Kidney Stones

Woman-and-man-on-bike-pelvic-floor-and-incontinence-photoKidney stones are made of salts and minerals in the urine that stick together.  They can be as small as grains of sand or as large as golf balls.  They may stay in your kidneys or travel out of your body through the urinary tract.  The urinary tract is the system that makes urine and carries it out of your body and includes the kidneys, the tubes that connect the kidneys to the bladder (the ureters), the bladder, and the tube that leads from the bladder out of the body (the urethra).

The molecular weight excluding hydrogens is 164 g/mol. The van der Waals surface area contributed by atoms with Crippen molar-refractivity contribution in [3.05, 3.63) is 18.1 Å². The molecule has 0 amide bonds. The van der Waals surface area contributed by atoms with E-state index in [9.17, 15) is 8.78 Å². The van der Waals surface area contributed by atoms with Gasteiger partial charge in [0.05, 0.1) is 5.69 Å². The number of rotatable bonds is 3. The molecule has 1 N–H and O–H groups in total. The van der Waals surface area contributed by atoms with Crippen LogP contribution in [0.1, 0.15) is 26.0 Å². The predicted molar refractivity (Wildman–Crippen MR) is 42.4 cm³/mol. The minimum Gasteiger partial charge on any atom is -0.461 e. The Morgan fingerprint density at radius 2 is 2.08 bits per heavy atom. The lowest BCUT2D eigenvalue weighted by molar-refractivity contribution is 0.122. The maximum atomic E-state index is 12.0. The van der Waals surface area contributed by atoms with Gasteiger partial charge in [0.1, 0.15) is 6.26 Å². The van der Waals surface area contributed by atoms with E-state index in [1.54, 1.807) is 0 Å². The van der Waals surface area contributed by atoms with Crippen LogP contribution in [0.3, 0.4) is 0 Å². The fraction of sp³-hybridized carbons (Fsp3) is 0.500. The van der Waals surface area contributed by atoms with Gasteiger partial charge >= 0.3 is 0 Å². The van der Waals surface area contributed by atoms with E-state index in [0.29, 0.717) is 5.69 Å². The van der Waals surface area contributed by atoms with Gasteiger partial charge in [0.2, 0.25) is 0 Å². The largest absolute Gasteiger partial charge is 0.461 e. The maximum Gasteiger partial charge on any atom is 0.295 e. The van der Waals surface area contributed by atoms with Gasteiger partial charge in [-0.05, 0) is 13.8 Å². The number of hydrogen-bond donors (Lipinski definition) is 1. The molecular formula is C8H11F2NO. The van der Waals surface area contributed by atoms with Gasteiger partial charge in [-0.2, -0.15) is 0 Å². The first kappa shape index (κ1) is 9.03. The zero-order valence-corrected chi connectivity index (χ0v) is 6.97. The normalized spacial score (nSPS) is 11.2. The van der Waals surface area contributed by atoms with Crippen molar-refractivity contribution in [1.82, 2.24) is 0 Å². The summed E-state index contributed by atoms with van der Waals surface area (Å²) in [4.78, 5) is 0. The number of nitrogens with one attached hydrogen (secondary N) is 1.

When a stone travels through a ureter, it may cause no pain at all, or it may cause great pain and other symptoms.

The most common cause of kidney stones is not drinking enough water.  Some people are more likely to get kidney stones because of a medical condition or family history.

Call a doctor right away if you think you have kidney stones.  Watch for severe pain in your side, belly, or groin or for urine that looks pink or red. You may also feel sick to your stomach (nausea) and may vomit.

Web Resources

Kidney Stones – Topic Overview

What I Need to Know about Kidney Stones

Mayo Clinic